Whether it’s copy for a landing page or a banner ad, writing goal-oriented copy can be a daunting task, even for the most experienced copywriters. Like website design, opinions about copy are not only subjective, but also plentiful. Likewise, both departments can benefit from a plan of attack and some best practices.
Schedule a time to chat with stakeholders to clearly define the objectives of the writing assignment. Is the website copy’s intent to build trust, with nothing to immediately sell? Or is it to convert visitors into subscribers? If you don’t know the answer, find out before one word is typed. In the same conversation, find out who your audience is. Gather demographics and any other available site data.
Be the Egg
If the chicken came first, you as the writer, want to be the egg. By having the designer ‘go first,’ you can use their mock-up to outline what text is needed from you. While it might be difficult for a designer to work off a blank page, it’s even more difficult for a writer to anticipate space restrictions, headers, etc. without seeing what the layout will be. Often times, it’s counterproductive for the writer to generate content and lay out the content – with headers and such – when the designer has a completely different vision in mind. Many times the writer has to tweak their content based on the design, anyway, so save everyone time and headaches by just ‘going’ second.
Now that you have a beautiful landing page design, an attention-grabbing advertisement mock-up, or whatever it may be, it’s time for you to get to work (after all, we’ve put it off long enough).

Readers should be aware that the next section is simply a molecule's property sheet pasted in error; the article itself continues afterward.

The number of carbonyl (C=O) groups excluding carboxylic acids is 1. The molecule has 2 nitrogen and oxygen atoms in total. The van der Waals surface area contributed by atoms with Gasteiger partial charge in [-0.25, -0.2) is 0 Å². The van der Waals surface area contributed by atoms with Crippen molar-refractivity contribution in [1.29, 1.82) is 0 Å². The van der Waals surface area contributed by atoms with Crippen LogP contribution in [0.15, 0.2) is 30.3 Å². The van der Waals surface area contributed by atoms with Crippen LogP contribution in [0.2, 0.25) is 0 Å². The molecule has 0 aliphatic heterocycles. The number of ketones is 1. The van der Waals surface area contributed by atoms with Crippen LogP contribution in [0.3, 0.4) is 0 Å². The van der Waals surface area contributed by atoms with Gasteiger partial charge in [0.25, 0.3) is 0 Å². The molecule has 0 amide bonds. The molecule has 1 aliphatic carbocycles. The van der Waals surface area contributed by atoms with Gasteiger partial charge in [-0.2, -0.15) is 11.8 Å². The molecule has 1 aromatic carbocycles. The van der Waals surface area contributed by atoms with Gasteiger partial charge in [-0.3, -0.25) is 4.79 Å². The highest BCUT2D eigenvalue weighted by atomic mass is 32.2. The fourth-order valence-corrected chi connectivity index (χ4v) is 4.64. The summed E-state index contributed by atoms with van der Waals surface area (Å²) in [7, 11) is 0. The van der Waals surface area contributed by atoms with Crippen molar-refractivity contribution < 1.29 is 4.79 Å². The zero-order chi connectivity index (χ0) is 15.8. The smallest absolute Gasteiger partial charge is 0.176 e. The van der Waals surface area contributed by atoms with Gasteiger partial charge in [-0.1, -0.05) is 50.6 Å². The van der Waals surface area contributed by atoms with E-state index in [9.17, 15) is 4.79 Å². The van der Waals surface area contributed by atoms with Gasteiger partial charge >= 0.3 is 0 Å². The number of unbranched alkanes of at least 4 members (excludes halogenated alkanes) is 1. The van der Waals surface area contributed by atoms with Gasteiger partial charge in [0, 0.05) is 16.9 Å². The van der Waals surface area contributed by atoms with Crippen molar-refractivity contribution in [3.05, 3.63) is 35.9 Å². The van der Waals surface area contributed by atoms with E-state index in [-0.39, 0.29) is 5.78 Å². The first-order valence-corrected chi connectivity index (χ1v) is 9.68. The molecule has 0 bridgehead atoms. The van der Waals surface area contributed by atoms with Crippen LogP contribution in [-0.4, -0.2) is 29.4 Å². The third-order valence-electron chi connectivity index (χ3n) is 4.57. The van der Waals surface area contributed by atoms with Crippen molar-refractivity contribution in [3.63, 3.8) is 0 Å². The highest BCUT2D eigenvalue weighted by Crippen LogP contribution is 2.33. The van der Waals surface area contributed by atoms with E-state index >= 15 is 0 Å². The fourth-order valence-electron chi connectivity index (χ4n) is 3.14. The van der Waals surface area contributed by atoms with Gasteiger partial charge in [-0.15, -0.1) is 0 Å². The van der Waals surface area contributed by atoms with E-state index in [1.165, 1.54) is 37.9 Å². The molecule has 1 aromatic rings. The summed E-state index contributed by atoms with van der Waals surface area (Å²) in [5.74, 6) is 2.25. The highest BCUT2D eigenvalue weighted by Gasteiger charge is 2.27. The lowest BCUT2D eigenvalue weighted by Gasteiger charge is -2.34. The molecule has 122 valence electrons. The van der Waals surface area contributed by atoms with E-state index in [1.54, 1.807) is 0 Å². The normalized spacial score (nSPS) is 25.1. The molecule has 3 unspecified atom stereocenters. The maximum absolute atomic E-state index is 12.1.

Just Do It
The most time consuming aspect of writing Web copy is overanalyzing it. Write like nobody is reading it and just go for it. You can tweak the content as you go to meet objectives, reach your targeted audience and tighten up copy. Speaking of…
With every writing project there’s always a temptation to consult a Thesaurus, but use it with caution. Use one to simplify your message, not pollute it. Stumbling over an awkward word or an unfamiliar one is extremely disrupting for a reader. With Web copy, the simpler the better. There are different schools of thought on this, but aim for a fourth to seventh grade reading level as your benchmark.
For Web copy, a better resource than a Thesaurus is a quality list of active verbs (think words like accelerate, localize, serve). These are strong, powerful words that will help you elicit action. Another good resource is a keywords list. If you don’t know what the company’s keywords are, ask. Don’t force them in, though; chances are you are using them without even knowing, which is the best way to use them, anyway.
Keep It Short
In the Web game, short is always better. Banner ads should tell your story in 5-10 words, which includes the call to action. For landing pages, blogs and other Web content, try to use list format or lots of subtitles to break up copy.
If there isn’t a company style guide to consult, start one. It’s likely stakeholders don’t care about choices like website or Web site, but do care that it’s consistent from sentence to sentence and from page to page.
Take a Break
Walk away from your work before submitting it. Once you are refreshed, you’ll find ways to tighten up the copy.
Even with countless rewrites, you’ll likely want to make changes to your copy once you see it embedded in the design. No offense against word processing documents, but there’s something to say for seeing copy within its intended design; it will spark a bit more creativity. Don’t be afraid to ask for changes.
It’s human nature, especially for the creative types, to be defensive when someone provides criticism. Just know that critique is coming, even if you’re a site owner, and embrace it. If it’s collaborative feedback, the end result is usually better.